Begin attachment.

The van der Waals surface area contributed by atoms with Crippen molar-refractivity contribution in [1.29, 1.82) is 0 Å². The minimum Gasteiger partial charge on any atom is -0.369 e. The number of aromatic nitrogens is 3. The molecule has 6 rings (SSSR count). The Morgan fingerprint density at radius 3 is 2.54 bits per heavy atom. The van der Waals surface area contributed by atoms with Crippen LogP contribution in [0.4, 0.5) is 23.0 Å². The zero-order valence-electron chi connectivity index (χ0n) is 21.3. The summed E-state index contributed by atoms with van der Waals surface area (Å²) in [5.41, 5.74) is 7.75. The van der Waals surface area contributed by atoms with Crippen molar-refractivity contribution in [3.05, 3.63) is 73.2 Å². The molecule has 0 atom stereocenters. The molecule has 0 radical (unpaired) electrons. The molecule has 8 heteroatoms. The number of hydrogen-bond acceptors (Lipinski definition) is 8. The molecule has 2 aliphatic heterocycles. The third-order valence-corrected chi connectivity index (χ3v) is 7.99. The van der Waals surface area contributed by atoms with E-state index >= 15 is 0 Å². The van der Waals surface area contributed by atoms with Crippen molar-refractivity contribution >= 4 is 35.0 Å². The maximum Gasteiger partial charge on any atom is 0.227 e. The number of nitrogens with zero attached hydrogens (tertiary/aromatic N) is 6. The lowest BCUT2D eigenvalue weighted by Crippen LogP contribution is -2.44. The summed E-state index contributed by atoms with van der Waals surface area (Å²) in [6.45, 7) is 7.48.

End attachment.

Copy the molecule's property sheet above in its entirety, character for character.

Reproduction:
The van der Waals surface area contributed by atoms with Crippen molar-refractivity contribution in [1.29, 1.82) is 0 Å². The minimum Gasteiger partial charge on any atom is -0.369 e. The number of aromatic nitrogens is 3. The molecule has 6 rings (SSSR count). The Morgan fingerprint density at radius 3 is 2.54 bits per heavy atom. The van der Waals surface area contributed by atoms with Crippen LogP contribution in [0.4, 0.5) is 23.0 Å². The zero-order valence-electron chi connectivity index (χ0n) is 21.3. The summed E-state index contributed by atoms with van der Waals surface area (Å²) in [5.41, 5.74) is 7.75. The van der Waals surface area contributed by atoms with Crippen molar-refractivity contribution in [3.05, 3.63) is 73.2 Å². The molecule has 0 atom stereocenters. The molecule has 0 radical (unpaired) electrons. The molecule has 8 heteroatoms. The number of hydrogen-bond acceptors (Lipinski definition) is 8. The molecule has 2 aliphatic heterocycles. The third-order valence-corrected chi connectivity index (χ3v) is 7.99. The van der Waals surface area contributed by atoms with E-state index >= 15 is 0 Å². The van der Waals surface area contributed by atoms with Crippen molar-refractivity contribution >= 4 is 35.0 Å². The maximum Gasteiger partial charge on any atom is 0.227 e. The number of nitrogens with zero attached hydrogens (tertiary/aromatic N) is 6. The lowest BCUT2D eigenvalue weighted by Crippen LogP contribution is -2.44. The summed E-state index contributed by atoms with van der Waals surface area (Å²) in [6.45, 7) is 7.48.